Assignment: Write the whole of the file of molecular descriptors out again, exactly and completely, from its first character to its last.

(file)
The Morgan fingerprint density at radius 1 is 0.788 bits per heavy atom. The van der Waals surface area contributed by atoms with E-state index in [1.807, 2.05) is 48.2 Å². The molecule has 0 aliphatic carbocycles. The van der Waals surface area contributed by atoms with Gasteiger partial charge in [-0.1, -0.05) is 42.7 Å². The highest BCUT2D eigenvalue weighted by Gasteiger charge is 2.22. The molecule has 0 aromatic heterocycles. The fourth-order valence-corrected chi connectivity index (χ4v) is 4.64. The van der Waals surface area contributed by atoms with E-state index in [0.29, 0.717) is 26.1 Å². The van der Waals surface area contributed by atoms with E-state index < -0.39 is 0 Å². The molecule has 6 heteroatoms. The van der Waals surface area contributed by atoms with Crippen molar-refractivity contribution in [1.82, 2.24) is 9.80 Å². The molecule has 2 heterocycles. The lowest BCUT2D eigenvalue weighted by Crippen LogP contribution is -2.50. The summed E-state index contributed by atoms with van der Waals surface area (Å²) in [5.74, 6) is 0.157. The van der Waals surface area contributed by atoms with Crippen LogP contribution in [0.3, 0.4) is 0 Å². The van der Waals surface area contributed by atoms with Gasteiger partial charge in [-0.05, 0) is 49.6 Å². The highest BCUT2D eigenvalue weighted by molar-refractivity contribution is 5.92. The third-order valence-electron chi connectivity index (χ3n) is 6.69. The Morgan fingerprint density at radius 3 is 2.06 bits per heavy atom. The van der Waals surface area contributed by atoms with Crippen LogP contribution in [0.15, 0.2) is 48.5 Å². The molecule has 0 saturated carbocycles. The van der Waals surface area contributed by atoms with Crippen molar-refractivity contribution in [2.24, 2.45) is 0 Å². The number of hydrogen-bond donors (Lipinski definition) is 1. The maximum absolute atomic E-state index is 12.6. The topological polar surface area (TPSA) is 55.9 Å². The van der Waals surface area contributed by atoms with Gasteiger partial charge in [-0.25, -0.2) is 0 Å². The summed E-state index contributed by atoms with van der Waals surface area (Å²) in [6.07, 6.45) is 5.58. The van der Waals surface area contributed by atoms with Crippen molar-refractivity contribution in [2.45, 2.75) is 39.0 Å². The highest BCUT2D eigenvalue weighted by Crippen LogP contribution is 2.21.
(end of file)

The Morgan fingerprint density at radius 1 is 0.788 bits per heavy atom. The van der Waals surface area contributed by atoms with E-state index in [1.807, 2.05) is 48.2 Å². The molecule has 0 aliphatic carbocycles. The van der Waals surface area contributed by atoms with Gasteiger partial charge in [-0.1, -0.05) is 42.7 Å². The highest BCUT2D eigenvalue weighted by Gasteiger charge is 2.22. The molecule has 0 aromatic heterocycles. The fourth-order valence-corrected chi connectivity index (χ4v) is 4.64. The van der Waals surface area contributed by atoms with E-state index in [0.29, 0.717) is 26.1 Å². The van der Waals surface area contributed by atoms with E-state index < -0.39 is 0 Å². The molecule has 6 heteroatoms. The van der Waals surface area contributed by atoms with Crippen molar-refractivity contribution in [1.82, 2.24) is 9.80 Å². The molecule has 2 heterocycles. The lowest BCUT2D eigenvalue weighted by Crippen LogP contribution is -2.50. The summed E-state index contributed by atoms with van der Waals surface area (Å²) in [5.74, 6) is 0.157. The van der Waals surface area contributed by atoms with Crippen LogP contribution in [0.3, 0.4) is 0 Å². The van der Waals surface area contributed by atoms with Gasteiger partial charge in [-0.05, 0) is 49.6 Å². The highest BCUT2D eigenvalue weighted by molar-refractivity contribution is 5.92. The third-order valence-electron chi connectivity index (χ3n) is 6.69. The Morgan fingerprint density at radius 3 is 2.06 bits per heavy atom. The van der Waals surface area contributed by atoms with Crippen LogP contribution in [0.15, 0.2) is 48.5 Å². The molecule has 0 saturated carbocycles. The van der Waals surface area contributed by atoms with Crippen molar-refractivity contribution in [2.24, 2.45) is 0 Å². The number of hydrogen-bond donors (Lipinski definition) is 1. The maximum absolute atomic E-state index is 12.6. The topological polar surface area (TPSA) is 55.9 Å². The van der Waals surface area contributed by atoms with Gasteiger partial charge in [-0.25, -0.2) is 0 Å². The summed E-state index contributed by atoms with van der Waals surface area (Å²) in [6.07, 6.45) is 5.58. The van der Waals surface area contributed by atoms with Crippen molar-refractivity contribution in [2.45, 2.75) is 39.0 Å². The highest BCUT2D eigenvalue weighted by Crippen LogP contribution is 2.21.